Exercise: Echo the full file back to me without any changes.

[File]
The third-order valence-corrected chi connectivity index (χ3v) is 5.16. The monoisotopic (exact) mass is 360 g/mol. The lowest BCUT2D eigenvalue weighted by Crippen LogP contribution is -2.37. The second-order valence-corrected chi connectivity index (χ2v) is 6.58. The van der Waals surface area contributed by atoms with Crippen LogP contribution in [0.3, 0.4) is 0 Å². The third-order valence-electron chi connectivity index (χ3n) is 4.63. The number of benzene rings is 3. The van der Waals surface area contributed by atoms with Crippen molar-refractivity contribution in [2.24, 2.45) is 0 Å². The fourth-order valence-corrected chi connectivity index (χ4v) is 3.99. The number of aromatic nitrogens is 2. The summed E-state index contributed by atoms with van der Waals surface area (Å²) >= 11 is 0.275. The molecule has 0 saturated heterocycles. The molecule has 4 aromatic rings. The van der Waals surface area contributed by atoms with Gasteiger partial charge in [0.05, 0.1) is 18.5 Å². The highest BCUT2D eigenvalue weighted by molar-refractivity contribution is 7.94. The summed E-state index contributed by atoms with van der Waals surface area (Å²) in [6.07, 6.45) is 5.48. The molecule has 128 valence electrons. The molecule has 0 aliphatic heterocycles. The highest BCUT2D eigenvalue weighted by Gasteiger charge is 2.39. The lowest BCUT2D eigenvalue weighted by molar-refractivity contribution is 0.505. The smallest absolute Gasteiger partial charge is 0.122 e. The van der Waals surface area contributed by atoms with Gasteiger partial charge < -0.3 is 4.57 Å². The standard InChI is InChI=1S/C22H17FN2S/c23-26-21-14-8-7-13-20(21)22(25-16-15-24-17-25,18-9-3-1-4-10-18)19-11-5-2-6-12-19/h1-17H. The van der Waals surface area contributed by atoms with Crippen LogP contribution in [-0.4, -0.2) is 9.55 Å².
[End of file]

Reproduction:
The third-order valence-corrected chi connectivity index (χ3v) is 5.16. The monoisotopic (exact) mass is 360 g/mol. The lowest BCUT2D eigenvalue weighted by Crippen LogP contribution is -2.37. The second-order valence-corrected chi connectivity index (χ2v) is 6.58. The van der Waals surface area contributed by atoms with Crippen LogP contribution in [0.3, 0.4) is 0 Å². The third-order valence-electron chi connectivity index (χ3n) is 4.63. The number of benzene rings is 3. The van der Waals surface area contributed by atoms with Crippen molar-refractivity contribution in [2.24, 2.45) is 0 Å². The fourth-order valence-corrected chi connectivity index (χ4v) is 3.99. The number of aromatic nitrogens is 2. The summed E-state index contributed by atoms with van der Waals surface area (Å²) >= 11 is 0.275. The molecule has 0 saturated heterocycles. The molecule has 4 aromatic rings. The van der Waals surface area contributed by atoms with Gasteiger partial charge in [0.05, 0.1) is 18.5 Å². The highest BCUT2D eigenvalue weighted by molar-refractivity contribution is 7.94. The summed E-state index contributed by atoms with van der Waals surface area (Å²) in [6.07, 6.45) is 5.48. The molecule has 128 valence electrons. The molecule has 0 aliphatic heterocycles. The highest BCUT2D eigenvalue weighted by Gasteiger charge is 2.39. The lowest BCUT2D eigenvalue weighted by molar-refractivity contribution is 0.505. The smallest absolute Gasteiger partial charge is 0.122 e. The van der Waals surface area contributed by atoms with Gasteiger partial charge < -0.3 is 4.57 Å². The standard InChI is InChI=1S/C22H17FN2S/c23-26-21-14-8-7-13-20(21)22(25-16-15-24-17-25,18-9-3-1-4-10-18)19-11-5-2-6-12-19/h1-17H. The van der Waals surface area contributed by atoms with Crippen LogP contribution in [-0.4, -0.2) is 9.55 Å².